Bob Aaron firstname.lastname@example.org
April 23, 2005
Can new home GST also apply to renos?
Tax charged if 90 per cent of interior redone
Calculation is based on the entire house
What is not as well known are the rules that apply when a home has been substantially renovated. Is GST applicable when the house has been gutted and looks brand new?
I recently acted for a young couple purchasing an older house in central Toronto. Just prior to closing, the seller s lawyer sent me a copy of the computer-generated forms his client proposed to sign and deliver to me on closing.
The standard form wording of the GST declaration used by most lawyers certifies to the buyers that the seller did not carry on any construction or renovation to the property in the course of his business.
The title search, however, told a different story. In the spring of last year, the owner of the property had bought it for $235,000. This year, he was selling it to my clients for $395,000 after an extensive renovation.
What concerned me was the section of the Excise Tax Act that made the purchasers – my clients – responsible for almost $26,000 in GST if they were buying a “taxable supply” and if the seller did not pay the tax to the government.
I had a sleepless night worrying about whether a house that had increased in value by 68 per cent in only 10 months was subject to GST. I pulled out my copy of the skinny softcover I like to call “GST for Dummies,” and learned that if the house was substantially renovated it was subject to the full seven percent GST hit.
The book defines substantial renovation as one in which all or substantially all of the building has been removed or replaced, except for the roof, interior and exterior walls, foundation and staircases.
It seemed to me from the massive price increase that the house must have been totally redone, so I asked the seller s lawyer to deduct $26,000 from the price and send it to the feds.
While he and his client were deciding the most polite way to say no, I did some checking. I unlocked the office vault, and carefully took out the precious telephone number of my Secret Source in the GST branch of the Canada Revenue Agency (CRA). Like someone in a spy movie, I only call this number in cases of dire emergency, and I figured that the $26,000 problem warranted a call.
My source was exceptionally helpful, and in less than 20 minutes, I thought I knew everything there was to know about substantial renovations and GST. Maybe.
It turns out that G.S.T. Memorandum 19.3.7, buried on the CRA website, actually defines substantial renovation in a way that is almost understandable. The government says that for tax purposes, “all or substantially all” means that 90 per cent or more of the interior has been removed or replaced.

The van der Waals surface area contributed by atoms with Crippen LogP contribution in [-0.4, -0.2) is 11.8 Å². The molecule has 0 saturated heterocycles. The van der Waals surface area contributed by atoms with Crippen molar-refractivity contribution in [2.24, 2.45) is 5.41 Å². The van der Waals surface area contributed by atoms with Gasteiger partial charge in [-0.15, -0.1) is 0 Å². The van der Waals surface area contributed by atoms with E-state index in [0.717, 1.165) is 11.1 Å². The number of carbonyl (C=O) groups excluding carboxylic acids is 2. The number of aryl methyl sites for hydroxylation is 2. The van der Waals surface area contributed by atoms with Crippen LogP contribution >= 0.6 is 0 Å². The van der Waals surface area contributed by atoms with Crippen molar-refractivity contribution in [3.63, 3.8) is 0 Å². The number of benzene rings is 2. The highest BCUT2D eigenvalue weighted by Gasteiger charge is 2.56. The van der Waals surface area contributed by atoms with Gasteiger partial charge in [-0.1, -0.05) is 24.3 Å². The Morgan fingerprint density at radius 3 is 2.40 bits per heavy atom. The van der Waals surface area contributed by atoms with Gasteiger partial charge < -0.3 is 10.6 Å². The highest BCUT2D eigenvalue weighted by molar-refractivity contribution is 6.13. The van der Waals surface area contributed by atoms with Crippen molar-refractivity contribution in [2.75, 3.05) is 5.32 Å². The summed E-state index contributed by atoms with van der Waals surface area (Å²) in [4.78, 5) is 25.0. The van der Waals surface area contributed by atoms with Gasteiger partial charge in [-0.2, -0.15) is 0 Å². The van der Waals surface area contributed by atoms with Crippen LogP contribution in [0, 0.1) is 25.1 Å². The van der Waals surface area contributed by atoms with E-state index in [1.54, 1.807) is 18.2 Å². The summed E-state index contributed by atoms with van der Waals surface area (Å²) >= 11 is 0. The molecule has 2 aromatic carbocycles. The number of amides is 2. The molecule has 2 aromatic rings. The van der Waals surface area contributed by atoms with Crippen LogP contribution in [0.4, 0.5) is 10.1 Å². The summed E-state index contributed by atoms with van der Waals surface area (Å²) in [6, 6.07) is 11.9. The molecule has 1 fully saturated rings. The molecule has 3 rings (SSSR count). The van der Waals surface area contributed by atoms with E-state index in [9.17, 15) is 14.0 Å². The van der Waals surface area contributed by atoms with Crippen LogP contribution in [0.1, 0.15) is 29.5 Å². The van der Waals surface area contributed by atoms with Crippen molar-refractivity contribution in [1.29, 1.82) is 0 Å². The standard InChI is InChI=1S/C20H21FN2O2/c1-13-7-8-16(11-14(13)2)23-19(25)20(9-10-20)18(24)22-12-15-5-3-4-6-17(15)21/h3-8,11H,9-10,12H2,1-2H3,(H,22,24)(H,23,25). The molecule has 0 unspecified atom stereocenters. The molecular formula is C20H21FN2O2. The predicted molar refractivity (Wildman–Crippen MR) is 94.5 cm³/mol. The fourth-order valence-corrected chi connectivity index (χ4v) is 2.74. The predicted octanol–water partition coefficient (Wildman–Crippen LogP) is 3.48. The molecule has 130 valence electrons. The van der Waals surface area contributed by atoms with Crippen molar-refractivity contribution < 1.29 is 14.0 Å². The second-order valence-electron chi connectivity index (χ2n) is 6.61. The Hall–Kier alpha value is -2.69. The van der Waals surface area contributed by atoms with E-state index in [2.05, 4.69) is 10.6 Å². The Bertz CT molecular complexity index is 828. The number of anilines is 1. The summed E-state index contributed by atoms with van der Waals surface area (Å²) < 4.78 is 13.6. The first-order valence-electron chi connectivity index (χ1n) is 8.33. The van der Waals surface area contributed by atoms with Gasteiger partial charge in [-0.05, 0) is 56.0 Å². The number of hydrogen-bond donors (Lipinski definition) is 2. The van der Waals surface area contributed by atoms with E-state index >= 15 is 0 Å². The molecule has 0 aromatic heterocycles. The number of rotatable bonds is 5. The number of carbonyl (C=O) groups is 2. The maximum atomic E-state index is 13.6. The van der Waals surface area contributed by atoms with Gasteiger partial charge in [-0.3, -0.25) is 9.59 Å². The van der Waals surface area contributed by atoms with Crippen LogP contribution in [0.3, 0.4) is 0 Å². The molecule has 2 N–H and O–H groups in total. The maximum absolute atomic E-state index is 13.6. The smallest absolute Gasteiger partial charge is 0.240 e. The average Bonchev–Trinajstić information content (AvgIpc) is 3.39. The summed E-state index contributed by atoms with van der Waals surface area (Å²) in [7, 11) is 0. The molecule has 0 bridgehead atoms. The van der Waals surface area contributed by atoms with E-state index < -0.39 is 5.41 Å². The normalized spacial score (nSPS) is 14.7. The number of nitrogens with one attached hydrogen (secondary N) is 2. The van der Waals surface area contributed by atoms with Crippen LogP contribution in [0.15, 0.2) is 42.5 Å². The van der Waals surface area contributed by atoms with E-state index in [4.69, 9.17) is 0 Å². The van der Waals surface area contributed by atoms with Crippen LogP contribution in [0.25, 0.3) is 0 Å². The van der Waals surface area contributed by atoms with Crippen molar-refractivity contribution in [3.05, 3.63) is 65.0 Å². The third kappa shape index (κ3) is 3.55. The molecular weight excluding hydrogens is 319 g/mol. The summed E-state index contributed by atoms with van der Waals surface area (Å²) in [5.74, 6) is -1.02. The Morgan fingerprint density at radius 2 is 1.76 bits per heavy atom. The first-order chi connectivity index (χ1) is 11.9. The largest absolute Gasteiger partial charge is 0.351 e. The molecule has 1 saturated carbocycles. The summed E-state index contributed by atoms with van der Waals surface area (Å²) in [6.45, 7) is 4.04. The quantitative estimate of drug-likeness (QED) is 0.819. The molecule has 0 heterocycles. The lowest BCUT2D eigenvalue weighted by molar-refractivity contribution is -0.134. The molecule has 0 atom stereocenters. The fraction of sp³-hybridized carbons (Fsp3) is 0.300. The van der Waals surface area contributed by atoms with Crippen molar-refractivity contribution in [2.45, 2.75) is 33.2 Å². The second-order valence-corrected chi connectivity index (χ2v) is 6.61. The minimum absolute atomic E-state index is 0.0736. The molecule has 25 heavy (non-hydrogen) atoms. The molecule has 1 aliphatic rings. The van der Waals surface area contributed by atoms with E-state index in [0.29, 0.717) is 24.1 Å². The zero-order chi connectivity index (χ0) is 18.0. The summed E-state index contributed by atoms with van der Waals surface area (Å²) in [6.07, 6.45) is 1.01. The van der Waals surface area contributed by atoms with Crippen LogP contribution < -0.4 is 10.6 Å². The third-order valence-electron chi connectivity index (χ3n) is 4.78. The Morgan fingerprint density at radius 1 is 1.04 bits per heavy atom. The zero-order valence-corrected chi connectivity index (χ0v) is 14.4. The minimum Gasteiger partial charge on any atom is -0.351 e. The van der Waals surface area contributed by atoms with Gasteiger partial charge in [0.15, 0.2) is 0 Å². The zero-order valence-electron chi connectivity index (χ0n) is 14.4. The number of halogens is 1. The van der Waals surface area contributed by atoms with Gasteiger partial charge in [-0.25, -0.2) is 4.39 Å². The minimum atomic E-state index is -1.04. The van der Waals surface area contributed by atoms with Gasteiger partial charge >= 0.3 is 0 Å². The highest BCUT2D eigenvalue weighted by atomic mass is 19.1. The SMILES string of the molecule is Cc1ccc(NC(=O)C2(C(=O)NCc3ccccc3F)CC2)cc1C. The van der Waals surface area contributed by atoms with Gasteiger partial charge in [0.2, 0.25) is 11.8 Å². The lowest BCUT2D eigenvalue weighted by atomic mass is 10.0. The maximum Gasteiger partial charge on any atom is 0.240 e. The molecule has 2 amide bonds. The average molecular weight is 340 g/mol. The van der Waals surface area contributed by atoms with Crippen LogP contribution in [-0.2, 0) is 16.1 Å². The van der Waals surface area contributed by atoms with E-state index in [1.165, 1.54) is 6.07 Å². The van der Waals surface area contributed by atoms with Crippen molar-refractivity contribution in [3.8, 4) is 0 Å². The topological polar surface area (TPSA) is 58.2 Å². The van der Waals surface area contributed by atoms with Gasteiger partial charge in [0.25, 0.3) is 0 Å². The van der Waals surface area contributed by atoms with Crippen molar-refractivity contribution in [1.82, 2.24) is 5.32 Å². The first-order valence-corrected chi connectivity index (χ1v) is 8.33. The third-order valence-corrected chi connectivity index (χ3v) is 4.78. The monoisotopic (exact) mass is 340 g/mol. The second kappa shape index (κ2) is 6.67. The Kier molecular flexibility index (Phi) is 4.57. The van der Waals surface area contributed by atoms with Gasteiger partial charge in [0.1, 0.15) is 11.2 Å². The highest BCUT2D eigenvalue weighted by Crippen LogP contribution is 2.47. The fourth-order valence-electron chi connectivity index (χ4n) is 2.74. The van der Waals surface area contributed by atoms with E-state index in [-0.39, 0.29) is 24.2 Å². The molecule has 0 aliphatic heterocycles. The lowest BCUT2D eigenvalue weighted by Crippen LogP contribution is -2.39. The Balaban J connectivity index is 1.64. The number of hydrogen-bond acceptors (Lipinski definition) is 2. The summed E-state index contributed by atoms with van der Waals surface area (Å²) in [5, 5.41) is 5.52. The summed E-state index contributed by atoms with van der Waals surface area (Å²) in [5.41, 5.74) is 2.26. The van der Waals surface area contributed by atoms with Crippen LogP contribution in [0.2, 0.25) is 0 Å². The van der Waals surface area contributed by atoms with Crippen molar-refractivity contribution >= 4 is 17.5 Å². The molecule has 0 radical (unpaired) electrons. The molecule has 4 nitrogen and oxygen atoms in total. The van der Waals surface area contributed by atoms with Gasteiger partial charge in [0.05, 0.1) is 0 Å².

The calculation is based on the entire house.
If only two rooms, such as a kitchen and bathroom, are extensively renovated, but little or no work is done to the rest of the house, the building would not normally be considered substantially renovated, regardless of the cost of the renovations.
In the same vein, if work is done to the roof and external walls with little or nothing done to the interior, the renovation would not be a substantial one, no matter how much money was spent on the outside.
The calculation can be based on the total floor space of the house or the number of rooms in it, as long as the method is fair and reasonable. If areas or rooms were not substantially renovated but other work, such as plumbing or electrical, was done to those areas, that work should also be figured in to assess if the extent of the work is 90 per cent or more.
Once the work hits the 90 per cent target, it meets the “all or substantially all test,” and seven percent GST is payable on the entire purchase price including the land.
Separate and even more complex rules apply to mixed-use buildings, or if the house is extended outward or an additional storey is added, or if an unfinished basement is converted to habitable space. It s all there on the CRA website ( www.cra.gc.ca ) for everyone to decipher.
After a bit of detective work, I was able to verify to my satisfaction that the work done to the house was nowhere close to a 90 per cent renovation. As a backup, my title insurer (TitlePLUS) agreed to stand behind this assessment and protect the purchasers if they ever got dinged for the GST. The deal closed smoothly and the renovator walked away with a tidy profit which I calculate approached six figures.
Despite the price, my purchaser clients are quite happy with the house and the price they paid for it. It was just another challenge in the daily life of a real estate lawyer.
Bob Aaron is a Toronto real estate lawyer. He can be reached by e-mail at email@example.com, phone 416-364-9366 or fax 416-364-3818. Visit http://www.aaron.ca
Bob Aaron is a Toronto real estate lawyer. He can be reached by email at firstname.lastname@example.org, phone 416-364-9366 or fax 416-364-3818.
Visit the Toronto Star column archives at https://www.aaron.ca/columns for articles on this and other topics or his main webpage at www.aaron.ca.